Reading is important to many people, it can be a stress reliever, an escape and a comfort. I personally am finding it a little hard to know which books on my ridiculously large TBR pile to pick up. Making decisions is hard when your brain is all freaked out about a global pandemic.
This post was going to be about some of my favourite reads of 2019. I started it in January, got about a third of the way through and it just didn't get finished. I've decided to post what I did get up to as a bit of a random recommendations to help you narrow down that decision making. I've written a few comments but mostly this is just a "hey here's the synopsis of some books I love, maybe give one a try" kind of post.
Mullumbimby - Melissa Lucashenko (UQP)
When Jo Breen uses her divorce settlement to buy a neglected property in the Byron Bay hinterland, she is hoping for a tree change, and a blossoming connection to the land of her Aboriginal ancestors. What she discovers instead is sharp dissent from her teenage daughter, trouble brewing from unimpressed white neighbours and a looming Native Title war between the local Bundjalung families. When Jo unexpectedly finds love on one side of the Native Title divide she quickly learns that living on country is only part of the recipe for the Good Life.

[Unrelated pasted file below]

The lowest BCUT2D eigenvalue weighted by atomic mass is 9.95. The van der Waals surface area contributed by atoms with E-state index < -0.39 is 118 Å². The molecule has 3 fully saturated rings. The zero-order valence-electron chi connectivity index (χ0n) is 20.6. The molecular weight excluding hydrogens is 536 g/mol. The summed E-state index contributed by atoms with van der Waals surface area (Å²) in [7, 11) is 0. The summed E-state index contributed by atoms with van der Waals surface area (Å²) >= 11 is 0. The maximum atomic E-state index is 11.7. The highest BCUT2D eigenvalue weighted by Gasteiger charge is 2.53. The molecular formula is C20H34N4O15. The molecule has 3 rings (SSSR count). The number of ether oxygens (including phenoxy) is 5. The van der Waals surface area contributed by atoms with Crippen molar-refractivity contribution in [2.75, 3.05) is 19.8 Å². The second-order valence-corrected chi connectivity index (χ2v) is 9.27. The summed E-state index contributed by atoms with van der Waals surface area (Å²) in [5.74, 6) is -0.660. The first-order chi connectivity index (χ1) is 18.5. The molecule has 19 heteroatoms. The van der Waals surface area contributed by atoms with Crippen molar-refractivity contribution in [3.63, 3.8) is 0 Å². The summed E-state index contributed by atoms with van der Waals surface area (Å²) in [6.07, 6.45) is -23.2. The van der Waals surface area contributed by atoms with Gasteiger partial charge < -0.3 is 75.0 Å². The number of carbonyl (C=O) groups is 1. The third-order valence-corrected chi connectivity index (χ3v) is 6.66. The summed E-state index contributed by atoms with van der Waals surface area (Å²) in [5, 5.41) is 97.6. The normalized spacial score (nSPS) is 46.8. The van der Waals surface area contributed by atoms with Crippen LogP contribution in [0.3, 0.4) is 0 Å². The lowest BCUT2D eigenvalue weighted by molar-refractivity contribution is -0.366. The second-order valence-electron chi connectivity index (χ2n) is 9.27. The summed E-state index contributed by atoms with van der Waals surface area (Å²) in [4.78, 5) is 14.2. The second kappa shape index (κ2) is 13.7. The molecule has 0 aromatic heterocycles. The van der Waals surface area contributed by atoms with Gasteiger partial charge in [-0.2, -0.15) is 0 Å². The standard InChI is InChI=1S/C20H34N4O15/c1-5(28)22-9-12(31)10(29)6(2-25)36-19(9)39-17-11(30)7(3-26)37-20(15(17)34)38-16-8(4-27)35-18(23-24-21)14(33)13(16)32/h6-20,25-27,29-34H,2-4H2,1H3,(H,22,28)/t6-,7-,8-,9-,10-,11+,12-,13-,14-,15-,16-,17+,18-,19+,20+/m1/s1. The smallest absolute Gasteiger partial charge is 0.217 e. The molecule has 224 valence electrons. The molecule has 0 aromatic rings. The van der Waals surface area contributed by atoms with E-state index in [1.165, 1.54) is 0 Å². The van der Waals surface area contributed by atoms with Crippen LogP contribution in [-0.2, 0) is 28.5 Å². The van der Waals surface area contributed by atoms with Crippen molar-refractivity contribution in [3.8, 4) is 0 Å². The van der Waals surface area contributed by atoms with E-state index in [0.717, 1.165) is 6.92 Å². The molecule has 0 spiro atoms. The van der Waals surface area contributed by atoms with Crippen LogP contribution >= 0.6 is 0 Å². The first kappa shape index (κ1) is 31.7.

Mullumbimby was probably my favourite book of 2019. Melissa Lukashenko is an incredible writer. If you’ve not read her you should. Her work is everything I want in Australian literature and I feel very unable to articulate how excellent this book was. Intensely funny and heartbreaking and beautiful and real.
You can buy it here.
After The Lights Go Out - Lili Wilkinson (Allen & Unwin)
Seventeen-year-old Pru Palmer lives with her twin sisters, Grace and Blythe, and their father, Rick, on the outskirts of an isolated mining community. The Palmers are doomsday preppers. They have a bunker filled with non-perishable food and a year's worth of water.
One day while Rick is at the mine, the power goes out. At the Palmer's house, and in the town. All communication is cut. No one knows why. It doesn't take long for everything to unravel. In town, supplies run out and people get desperate. The sisters decide to keep their bunker a secret. The world is different; the rules are different. Survival is everything, and family comes first.
This is very excellent #loveozya. The male dominated space of survivist preppers is totally disrupted by teen girls. What's not to love?
You can buy it here.
Gravity is the Thing - Jaclyn Moriarty (Pan Macmillan)
Abigail Sorensen has spent her life trying to unwrap the events of 1990. It was the year she started receiving random chapters from a self-help book called The Guidebook in the post. It was also the year Robert, her brother, disappeared on the eve of her sixteenth birthday. She believes the absurdity of The Guidebook and the mystery of her brother's disappearance must be connected.
Now thirty-five, owner of The Happiness Café and mother of four-year-old Oscar, Abigail has been invited to learn the truth behind The Guidebook at an all-expenses-paid retreat. What she finds will be unexpected, life-affirming, and heartbreaking.